Blackstone’s third bid for Crown is rejected

By William Brown Updated
Crown CEO Steve McCann exits the business

A third takeover offer from private equity group Blackstone has been rejected by Crown Resorts.

The Sydney Morning Herald reports that the $12.50 per share bid received a fortnight ago “does not represent compelling value for Crown shareholders.”

The casino giant will however open its books to the company in the hope it will increase its $8.46 billion bid.

“However, the Crown Board has offered Blackstone the opportunity to access non-public information to allow Blackstone to undertake initial due diligence inquiries on a non-exclusive basis so that it can formulate a revised proposal that adequately reflects the value of Crown,” the company said in an ASX statement.

Crown has also denied Blackstone an exclusive look at its books, leaving the door open for other suitors, such as Sydney casino outfit The Star Entertainment Group, to lob rival bids.

The New York-headquartered Blackstone already owns 10 per cent of Crown and has been courting the scandal-plagued casino operator for months.

It lobbed its first takeover bid at $11.85 per share in March and increased that to $12.35 in May, but Crown said both were too low.

Crown shares were trading just below $10 before Blackstone’s latest offer was revealed in November.

Crown under new management

While previous offers were rebuffed, Blackstone is now dealing with a different leadership team at Crown following former executive chairman Helen Coonan’s departure amid damning revelations in Victoria’s royal commission into Crown.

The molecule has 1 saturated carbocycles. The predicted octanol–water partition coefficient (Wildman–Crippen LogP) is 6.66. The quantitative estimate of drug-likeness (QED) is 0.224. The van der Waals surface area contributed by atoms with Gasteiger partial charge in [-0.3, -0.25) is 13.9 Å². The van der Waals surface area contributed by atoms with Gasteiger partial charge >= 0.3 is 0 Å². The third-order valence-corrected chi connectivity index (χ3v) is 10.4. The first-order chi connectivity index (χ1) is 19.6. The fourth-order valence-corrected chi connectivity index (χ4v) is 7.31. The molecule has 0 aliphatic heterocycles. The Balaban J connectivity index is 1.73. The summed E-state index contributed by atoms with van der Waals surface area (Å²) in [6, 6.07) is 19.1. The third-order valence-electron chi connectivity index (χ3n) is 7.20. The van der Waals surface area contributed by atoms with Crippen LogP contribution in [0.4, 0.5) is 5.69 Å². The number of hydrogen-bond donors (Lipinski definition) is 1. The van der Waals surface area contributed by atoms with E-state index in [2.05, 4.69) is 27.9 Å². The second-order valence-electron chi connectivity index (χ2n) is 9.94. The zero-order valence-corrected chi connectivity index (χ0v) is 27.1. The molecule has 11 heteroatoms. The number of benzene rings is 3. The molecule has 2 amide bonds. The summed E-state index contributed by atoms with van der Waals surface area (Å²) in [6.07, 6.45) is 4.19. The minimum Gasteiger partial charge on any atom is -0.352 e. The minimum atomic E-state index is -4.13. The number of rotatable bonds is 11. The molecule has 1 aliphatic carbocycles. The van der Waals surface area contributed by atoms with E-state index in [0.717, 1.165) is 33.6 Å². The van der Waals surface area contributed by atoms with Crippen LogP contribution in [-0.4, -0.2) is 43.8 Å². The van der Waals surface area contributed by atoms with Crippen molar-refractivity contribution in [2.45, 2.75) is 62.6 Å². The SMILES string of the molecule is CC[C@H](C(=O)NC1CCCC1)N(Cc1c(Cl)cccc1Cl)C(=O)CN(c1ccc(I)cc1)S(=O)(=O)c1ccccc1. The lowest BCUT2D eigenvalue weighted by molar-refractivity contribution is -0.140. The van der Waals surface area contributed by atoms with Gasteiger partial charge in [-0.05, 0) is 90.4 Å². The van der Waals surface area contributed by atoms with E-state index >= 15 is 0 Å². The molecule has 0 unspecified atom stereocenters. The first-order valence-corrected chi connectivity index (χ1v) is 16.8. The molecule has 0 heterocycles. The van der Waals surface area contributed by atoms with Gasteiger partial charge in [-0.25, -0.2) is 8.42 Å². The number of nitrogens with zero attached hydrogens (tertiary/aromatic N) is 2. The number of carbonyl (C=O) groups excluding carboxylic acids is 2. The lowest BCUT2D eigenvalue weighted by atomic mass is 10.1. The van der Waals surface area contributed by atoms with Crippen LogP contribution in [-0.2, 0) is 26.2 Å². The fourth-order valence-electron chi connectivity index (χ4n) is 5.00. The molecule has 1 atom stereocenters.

Former Telstra and Optus boss Ziggy Switkowski officially took over as chairman last Wednesday after receiving clearance from state gambling regulators, joining former Lendlease boss Steve McCann who joined the company in June.

The Star Entertainment Group, which owns casinos in Sydney, Brisbane and the Gold Coast, is also interested in taking control of Crown and lobbed a merger proposal in May.

It withdrew the offer, however, when it appeared there was a real chance that Victoria’s royal commission into Crown would recommend that it lose the licence for its flagship Melbourne casino.

The royal commission found Crown was unfit to run a casino in light of a string of “disgraceful” legal and ethical breaches, but recommended it keep its licence because cancelling it would be too harmful to Victoria’s economy and Crown Melbourne’s 11,500 employees.

New South Wales suspended Crown’s gaming licence for its new Barangaroo resort in January after an independent inquiry found it was unfit to run a casino.

Crown is working to satisfy the NSW gambling regulator it has reformed itself enough to have the licence reinstated.

Crown rejected two previous offers from Blackstone

Blackstone made offers of $11.85 in March and $12.35 in May, which were both rejected by the Crown board.

The New York-based Blackstone’s third offer landed three weeks after Victoria’s royal commission.

The potential of Crown to lose its Melbourne licence was a significant stock market issue.

It’s main rival, The Star Entertainment Group, lobbed a $12 billion merger proposal in May, but withdrew the offer, citing the uncertain outcome of ongoing royal commissions in Victoria and Western Australia.

A spokesman for The Star, which faces its own public inquiry over criminal infiltration in early 2022, said that it “remains open to exploring potential value-enhancing opportunities with Crown.”

Billionaire media heir James Packer, who owns 37 per cent of Crown, will be a decisive figure in any takeover deal.

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